They made one final push before they spilled out into the clearing, and then the four of them stood there and gazed up at the terrifying structure. Ethan took out his flashlight and shined it at the attic window, wondering if he might catch a glimpse of the headless ghost of Charles Nichols, but it was boarded. Nonetheless, Jeff put his hand over top of Ethan's flashlight and lowered it.

"Let's not disturb him," Jeff said. "He might not know we're here."

Drew brushed by them and patted Jeff on the shoulder. "Don't worry. He knows we're here."

Jeff and Ethan looked at each other apprehensively. Was Drew suddenly a believer or was he just messing with them? They assumed the latter. But regardless, he was probably right. Charles Nichols knew they were there. He was a ghost, after all. Albeit a headless one.

Drew walked over to the front door and saw that it was chained shut. He gripped the padlock and pulled on it, but there was no give. He stepped back a bit and shined his light all over the exterior of the house exploring his options, then walked around to the side of the house and did the same. When he was convinced there was only one alternative, he called for Jeff to join him at the nearest window.

All the windows had been boarded shut, but the windows were their best chance to gain access to the house. Drew reached into his backpack and took out a hammer, and Jeff did the same.

"You take one end, I'll do the other," Drew told Jeff. "Ethan, we need your flashlight."

Ethan approached the house and shined his light on the boards, and then Drew and Jeff used their hammers to pry the boards from the window. After they successfully removed the first board, Ethan looked around the clearing and noticed someone missing.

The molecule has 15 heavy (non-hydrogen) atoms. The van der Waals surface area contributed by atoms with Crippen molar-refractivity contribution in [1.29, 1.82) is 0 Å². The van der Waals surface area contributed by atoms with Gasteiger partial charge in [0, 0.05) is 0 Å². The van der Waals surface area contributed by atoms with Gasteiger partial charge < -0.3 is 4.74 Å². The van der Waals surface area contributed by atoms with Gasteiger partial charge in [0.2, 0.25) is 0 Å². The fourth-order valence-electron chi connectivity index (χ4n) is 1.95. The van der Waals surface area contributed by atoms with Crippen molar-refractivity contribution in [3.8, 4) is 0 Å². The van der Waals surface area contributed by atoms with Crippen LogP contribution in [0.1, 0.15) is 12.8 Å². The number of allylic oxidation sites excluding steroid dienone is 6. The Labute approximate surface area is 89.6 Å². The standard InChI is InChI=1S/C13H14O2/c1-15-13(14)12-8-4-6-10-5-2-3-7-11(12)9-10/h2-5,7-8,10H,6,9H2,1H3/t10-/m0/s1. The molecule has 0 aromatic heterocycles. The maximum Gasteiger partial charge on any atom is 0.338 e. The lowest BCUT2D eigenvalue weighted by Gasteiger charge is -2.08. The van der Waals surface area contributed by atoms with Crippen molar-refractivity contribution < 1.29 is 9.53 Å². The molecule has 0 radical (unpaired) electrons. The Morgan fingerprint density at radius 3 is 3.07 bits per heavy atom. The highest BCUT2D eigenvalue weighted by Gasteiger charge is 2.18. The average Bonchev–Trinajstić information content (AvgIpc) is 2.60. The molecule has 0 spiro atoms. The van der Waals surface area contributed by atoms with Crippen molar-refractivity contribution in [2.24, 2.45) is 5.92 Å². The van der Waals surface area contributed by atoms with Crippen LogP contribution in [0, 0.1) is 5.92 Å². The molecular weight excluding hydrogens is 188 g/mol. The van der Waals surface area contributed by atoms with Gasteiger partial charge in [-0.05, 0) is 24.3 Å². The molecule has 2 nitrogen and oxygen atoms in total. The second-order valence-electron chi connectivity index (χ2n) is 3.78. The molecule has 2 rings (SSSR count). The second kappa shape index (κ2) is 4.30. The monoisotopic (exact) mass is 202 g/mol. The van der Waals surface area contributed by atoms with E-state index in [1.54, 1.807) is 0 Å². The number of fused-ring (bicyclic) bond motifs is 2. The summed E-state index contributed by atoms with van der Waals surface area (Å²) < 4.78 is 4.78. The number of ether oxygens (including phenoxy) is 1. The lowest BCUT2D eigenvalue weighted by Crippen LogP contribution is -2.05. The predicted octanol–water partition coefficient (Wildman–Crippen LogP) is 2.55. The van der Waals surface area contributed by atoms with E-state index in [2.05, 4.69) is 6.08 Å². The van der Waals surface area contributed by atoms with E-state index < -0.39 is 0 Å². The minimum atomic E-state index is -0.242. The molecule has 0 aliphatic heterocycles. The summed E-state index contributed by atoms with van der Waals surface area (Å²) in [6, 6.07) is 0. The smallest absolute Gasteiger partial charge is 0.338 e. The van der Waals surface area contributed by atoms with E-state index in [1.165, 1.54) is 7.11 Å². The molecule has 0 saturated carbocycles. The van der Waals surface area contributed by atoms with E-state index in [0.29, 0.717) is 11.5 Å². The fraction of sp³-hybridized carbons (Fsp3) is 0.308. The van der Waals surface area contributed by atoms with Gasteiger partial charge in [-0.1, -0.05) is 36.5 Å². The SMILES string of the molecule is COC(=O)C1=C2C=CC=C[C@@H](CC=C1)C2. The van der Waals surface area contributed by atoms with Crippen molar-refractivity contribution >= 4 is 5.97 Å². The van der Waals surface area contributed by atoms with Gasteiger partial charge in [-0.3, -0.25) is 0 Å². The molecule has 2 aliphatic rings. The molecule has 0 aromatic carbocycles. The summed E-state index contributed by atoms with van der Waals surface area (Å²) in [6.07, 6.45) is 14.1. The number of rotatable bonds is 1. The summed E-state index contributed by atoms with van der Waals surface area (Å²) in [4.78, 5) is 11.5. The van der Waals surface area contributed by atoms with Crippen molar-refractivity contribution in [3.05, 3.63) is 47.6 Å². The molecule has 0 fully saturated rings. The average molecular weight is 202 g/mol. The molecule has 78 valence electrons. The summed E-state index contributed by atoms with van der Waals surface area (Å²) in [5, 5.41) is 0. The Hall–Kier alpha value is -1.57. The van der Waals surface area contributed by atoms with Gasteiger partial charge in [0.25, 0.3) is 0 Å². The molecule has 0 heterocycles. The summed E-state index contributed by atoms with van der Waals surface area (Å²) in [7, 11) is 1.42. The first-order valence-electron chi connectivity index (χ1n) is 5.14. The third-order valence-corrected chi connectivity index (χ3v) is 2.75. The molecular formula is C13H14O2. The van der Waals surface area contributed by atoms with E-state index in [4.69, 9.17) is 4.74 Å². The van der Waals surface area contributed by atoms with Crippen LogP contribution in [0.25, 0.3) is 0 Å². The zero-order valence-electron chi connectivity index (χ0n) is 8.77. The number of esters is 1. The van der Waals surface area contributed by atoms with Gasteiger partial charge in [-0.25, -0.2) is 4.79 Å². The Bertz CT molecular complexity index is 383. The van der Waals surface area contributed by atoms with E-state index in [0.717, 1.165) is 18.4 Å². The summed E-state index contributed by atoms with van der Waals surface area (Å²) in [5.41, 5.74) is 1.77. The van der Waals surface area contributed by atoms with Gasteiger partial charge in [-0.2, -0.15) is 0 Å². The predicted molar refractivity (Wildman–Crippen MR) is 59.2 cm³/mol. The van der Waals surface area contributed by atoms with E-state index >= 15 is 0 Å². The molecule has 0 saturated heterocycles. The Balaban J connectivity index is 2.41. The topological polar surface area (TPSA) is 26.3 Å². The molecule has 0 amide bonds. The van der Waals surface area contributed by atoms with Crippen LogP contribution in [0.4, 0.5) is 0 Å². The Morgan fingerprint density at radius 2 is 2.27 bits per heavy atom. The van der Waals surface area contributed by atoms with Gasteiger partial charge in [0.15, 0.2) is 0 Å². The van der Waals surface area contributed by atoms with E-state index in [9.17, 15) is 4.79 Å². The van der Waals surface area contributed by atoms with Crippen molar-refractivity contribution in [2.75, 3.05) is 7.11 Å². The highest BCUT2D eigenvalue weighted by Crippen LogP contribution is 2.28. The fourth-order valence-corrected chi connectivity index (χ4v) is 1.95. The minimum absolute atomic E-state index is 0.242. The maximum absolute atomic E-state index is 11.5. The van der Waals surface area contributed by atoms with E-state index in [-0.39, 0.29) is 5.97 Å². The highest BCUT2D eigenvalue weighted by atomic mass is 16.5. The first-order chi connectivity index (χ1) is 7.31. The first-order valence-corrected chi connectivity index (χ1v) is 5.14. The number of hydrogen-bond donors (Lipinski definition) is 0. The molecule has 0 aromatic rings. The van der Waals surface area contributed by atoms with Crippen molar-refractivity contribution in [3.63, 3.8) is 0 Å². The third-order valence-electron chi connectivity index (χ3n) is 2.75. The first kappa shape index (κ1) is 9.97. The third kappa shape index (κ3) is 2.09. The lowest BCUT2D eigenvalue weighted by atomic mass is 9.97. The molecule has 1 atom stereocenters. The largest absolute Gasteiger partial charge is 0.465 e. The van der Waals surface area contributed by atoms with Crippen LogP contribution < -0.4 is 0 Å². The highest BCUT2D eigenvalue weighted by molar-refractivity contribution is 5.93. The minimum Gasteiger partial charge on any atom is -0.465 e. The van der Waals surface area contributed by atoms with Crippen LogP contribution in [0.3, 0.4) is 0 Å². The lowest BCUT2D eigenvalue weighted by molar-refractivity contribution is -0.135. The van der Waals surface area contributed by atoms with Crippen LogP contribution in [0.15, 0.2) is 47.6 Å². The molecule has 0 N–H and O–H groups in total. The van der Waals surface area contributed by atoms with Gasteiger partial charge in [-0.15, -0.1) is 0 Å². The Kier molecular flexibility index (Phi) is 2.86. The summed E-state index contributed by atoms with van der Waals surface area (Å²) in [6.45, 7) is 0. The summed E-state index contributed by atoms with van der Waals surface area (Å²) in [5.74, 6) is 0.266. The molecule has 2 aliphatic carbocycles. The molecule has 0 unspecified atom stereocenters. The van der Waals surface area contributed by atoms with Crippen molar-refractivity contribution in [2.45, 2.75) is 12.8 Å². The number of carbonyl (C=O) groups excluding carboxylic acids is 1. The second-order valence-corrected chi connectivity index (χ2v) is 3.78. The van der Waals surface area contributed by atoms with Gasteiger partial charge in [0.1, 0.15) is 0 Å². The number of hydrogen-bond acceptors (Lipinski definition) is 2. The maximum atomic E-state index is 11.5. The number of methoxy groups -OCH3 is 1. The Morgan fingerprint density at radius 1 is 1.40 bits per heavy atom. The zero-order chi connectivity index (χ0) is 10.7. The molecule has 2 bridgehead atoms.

"Hey guys. Where's Sofie?"

"She was over there a minute ago," Drew said, nodding to Ethan's right.

"Yeah, well she's not there anymore," Ethan said. "Where'd she go?"

Drew stopped and looked around. "No idea."

"We should go look for her," Jeff said.

"I'm sure she's here someplace," Drew said. "She can't have gone far. Keep prying."

"Maybe the ghost got her," Ethan whispered. "We could be next."

A look of terror fell across Jeff's face. "Drew, we have to go find her."

"Fine. Go. Ethan, put your light on the window."

"No," Jeff said. "We should go together."

Drew popped out another board, then looked at Jeff and sighed. "Whatever. Take Ethan. I got this."

"You need a light?" Ethan asked.

Drew shook his head. "Got one." Then he reached into his pocket and took out his own flashlight. He held the butt end between his teeth and shined it on the window, then resumed his work on the boards. In the meantime, Jeff and Ethan walked around the cottage looking for Sofie, and as they were about to turn the corner to the back of the house, Sofie exploded out of the darkness, scaring the dickens out of them. She parted them like the Red Sea and made a beeline for Drew.

"What the heck, Sofie!" Jeff barked, his heart racing a mile a minute. But she hadn't heard him.

"Drew!" she called, trying to grab his attention. But he did not respond, and continued tugging at the boards. She called his name again, this time with a little more urgency. He was forced to stop, and removed the flashlight from his mouth.

"What is it?" he said.

"It's the back door," she said, pointing behind the house.

"What about it?" he said, slightly agitated by the interruption.

Sofie stared at him with an expression of both excitement and fear.

"It's open!"

Go To Chapter Nine

Return to Table of Contents

© Copyright 2021 Mark D. Gallant. All rights reserved.